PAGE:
I am like a broken record. (Most SoapBoxers have never had to endure the pain of the skipping record. Since I don’t want them to miss out, I fill that void.). Focus on the highest payoff tasks. Focus on the highest payoff tasks. Focus on the highest payoff tasks. Get it? I am always asking, is it crucial for YOU to do it or can someone else take care of it?

By passing the torch, you are also allowing others an opportunity to learn something new.

I was taught early on in my career that if I was always focused on training my successor, I would always move up – and so would they.    

This scares the crap out of some people. People are insecure. They are afraid someone may be better than them. They want to hold on to being the only one who can do something – people think THIS makes them valuable. It doesn’t. It just feeds ego and makes the company vulnerable. Pawning it off (correctly) can be one of your best tools. Your team will be stronger and you can focus on those high payoff tasks.

Today’s BLOG is the last installment of the Sane September series. Hopefully you’ve found some of these tips and hints helpful, and are one step farther away from losing your sh*t.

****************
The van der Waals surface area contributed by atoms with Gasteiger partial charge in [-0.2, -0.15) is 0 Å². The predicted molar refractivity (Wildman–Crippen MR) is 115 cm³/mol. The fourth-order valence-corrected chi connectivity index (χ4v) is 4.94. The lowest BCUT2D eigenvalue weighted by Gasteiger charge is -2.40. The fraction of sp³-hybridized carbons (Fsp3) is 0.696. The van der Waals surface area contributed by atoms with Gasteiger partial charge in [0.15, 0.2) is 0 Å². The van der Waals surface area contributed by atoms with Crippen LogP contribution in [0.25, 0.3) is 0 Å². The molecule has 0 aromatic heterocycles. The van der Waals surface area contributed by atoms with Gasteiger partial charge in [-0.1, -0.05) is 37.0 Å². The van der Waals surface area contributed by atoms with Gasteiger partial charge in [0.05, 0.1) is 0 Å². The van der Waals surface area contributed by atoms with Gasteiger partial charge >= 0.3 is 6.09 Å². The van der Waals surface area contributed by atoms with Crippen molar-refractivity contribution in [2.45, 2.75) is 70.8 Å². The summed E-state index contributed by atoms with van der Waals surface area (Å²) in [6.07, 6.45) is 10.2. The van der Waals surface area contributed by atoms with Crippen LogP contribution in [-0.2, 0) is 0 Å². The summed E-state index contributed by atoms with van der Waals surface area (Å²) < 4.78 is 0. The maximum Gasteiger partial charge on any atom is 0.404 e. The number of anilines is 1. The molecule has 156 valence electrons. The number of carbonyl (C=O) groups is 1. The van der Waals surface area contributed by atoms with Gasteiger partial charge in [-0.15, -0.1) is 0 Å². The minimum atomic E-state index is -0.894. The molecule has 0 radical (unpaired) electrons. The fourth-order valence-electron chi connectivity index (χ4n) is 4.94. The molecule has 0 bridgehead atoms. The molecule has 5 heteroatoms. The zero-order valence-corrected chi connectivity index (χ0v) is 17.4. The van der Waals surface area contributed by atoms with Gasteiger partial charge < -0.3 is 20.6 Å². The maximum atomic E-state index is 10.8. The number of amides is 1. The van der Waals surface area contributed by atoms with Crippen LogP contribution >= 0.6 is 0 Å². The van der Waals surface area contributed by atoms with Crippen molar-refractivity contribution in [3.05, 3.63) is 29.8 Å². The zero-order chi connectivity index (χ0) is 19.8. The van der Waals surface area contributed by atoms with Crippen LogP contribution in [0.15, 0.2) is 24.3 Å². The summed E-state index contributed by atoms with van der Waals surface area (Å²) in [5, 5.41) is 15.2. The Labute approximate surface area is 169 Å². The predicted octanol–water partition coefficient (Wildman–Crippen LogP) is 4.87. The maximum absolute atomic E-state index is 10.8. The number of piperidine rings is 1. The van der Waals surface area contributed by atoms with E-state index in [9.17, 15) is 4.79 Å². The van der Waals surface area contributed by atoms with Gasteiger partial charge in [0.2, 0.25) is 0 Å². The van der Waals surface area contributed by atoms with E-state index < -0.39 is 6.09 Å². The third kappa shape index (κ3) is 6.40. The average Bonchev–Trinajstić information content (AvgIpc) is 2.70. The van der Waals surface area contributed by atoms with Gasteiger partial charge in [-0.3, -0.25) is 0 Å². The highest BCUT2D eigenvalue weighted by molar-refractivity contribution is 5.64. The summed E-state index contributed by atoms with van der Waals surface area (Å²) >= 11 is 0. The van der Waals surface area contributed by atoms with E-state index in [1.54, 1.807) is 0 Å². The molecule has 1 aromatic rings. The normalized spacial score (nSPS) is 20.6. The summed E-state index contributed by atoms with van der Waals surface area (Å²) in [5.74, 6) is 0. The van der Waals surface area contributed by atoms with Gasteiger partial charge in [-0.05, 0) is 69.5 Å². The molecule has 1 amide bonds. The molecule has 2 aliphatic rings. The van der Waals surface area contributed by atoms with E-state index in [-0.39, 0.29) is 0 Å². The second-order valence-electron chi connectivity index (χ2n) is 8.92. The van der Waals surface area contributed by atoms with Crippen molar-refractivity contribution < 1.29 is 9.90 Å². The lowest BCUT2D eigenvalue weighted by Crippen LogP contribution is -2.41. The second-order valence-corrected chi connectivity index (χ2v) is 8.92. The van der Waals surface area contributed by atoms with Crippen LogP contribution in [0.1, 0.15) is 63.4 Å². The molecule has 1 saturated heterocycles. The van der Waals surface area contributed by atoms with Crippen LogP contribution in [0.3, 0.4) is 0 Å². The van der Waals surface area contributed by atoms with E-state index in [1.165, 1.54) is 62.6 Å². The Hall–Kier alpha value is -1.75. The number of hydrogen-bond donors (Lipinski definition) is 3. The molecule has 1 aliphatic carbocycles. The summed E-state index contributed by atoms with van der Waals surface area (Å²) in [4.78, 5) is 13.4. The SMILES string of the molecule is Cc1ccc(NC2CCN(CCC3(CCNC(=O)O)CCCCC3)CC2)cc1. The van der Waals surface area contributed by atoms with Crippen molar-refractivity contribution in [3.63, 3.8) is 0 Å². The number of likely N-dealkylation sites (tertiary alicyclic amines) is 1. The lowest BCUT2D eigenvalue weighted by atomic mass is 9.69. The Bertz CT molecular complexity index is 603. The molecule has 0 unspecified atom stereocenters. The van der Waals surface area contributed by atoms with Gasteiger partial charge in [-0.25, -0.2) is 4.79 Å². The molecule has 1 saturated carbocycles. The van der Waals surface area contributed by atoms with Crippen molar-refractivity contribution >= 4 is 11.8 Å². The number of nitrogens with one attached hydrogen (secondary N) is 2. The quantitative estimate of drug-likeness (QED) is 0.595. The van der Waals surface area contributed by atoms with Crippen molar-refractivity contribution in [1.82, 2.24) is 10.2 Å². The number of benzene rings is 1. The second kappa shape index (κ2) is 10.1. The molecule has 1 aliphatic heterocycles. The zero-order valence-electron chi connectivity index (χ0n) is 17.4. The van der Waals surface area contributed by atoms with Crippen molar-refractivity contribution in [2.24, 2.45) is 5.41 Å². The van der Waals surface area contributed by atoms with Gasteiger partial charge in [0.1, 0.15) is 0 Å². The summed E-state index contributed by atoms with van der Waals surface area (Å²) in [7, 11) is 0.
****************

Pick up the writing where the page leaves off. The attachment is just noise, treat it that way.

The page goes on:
If you would like to share any of your own ideas on maintaining your sanity while leading a startup, or running a business, tweet me @jax_rosales.

 

HALT — Stop, In the Name of Love

By | Be Clear, Be Genuine, Be Honest, Be Reasonable | One Comment

 

In our business and personal lives, we have to undoubtedly deal with confrontation – both planned and unplanned. It may be in person, telephonically, electronically or even telepathically (that may be stretching it, but sounds cool). We can choose to ignore it, let it control us or actually respond in a productive way. Probably the worst thing to do, is just react in the moment without actually thinking it through. Then all kinds of messes are created. I have found practicing the self-discipline to Halt, has saved me many a heartache. And when I don’t halt, well then someone ends up not very happy.

Halt
/hôlt/

verb
bring or come to an abrupt stop.

noun
a suspension of movement or activity, typically a temporary one.

Since I am a dork, I thought an acronym for HALT would not only bring us back to out 7th grade study habit, but maybe, just maybe, help one poor soul not make an ass of themselves next time they are faced with confrontation.

H. Hush

Take a deep breath. Yes, seriously. Besides the fact that breathing allows more oxygen to travel throughout your body, that brief pause may save you from that Reply All in CAPS or raising your voice.